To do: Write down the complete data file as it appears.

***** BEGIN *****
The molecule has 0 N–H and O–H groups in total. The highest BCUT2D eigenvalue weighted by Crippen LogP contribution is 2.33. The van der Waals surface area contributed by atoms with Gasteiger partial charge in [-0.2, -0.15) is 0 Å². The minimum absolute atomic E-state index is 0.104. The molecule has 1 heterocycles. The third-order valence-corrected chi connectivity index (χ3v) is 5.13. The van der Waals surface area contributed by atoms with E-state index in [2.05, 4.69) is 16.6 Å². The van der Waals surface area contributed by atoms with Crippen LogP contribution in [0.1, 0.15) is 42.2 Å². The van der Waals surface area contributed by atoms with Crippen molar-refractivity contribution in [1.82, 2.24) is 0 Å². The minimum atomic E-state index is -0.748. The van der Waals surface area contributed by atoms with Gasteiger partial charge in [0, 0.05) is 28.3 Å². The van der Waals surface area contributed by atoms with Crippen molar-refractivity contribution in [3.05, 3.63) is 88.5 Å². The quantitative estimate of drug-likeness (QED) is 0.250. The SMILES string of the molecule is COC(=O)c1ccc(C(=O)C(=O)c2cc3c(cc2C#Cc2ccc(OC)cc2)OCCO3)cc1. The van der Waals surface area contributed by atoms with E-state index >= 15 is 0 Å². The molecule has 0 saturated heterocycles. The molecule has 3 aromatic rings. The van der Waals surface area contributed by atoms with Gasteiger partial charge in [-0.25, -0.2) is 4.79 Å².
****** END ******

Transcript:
The molecule has 0 N–H and O–H groups in total. The highest BCUT2D eigenvalue weighted by Crippen LogP contribution is 2.33. The van der Waals surface area contributed by atoms with Gasteiger partial charge in [-0.2, -0.15) is 0 Å². The minimum absolute atomic E-state index is 0.104. The molecule has 1 heterocycles. The third-order valence-corrected chi connectivity index (χ3v) is 5.13. The van der Waals surface area contributed by atoms with E-state index in [2.05, 4.69) is 16.6 Å². The van der Waals surface area contributed by atoms with Crippen LogP contribution in [0.1, 0.15) is 42.2 Å². The van der Waals surface area contributed by atoms with Crippen molar-refractivity contribution in [1.82, 2.24) is 0 Å². The minimum atomic E-state index is -0.748. The van der Waals surface area contributed by atoms with Gasteiger partial charge in [0, 0.05) is 28.3 Å². The van der Waals surface area contributed by atoms with Crippen molar-refractivity contribution in [3.05, 3.63) is 88.5 Å². The quantitative estimate of drug-likeness (QED) is 0.250. The SMILES string of the molecule is COC(=O)c1ccc(C(=O)C(=O)c2cc3c(cc2C#Cc2ccc(OC)cc2)OCCO3)cc1. The van der Waals surface area contributed by atoms with E-state index >= 15 is 0 Å². The molecule has 0 saturated heterocycles. The molecule has 3 aromatic rings. The van der Waals surface area contributed by atoms with Gasteiger partial charge in [-0.25, -0.2) is 4.79 Å².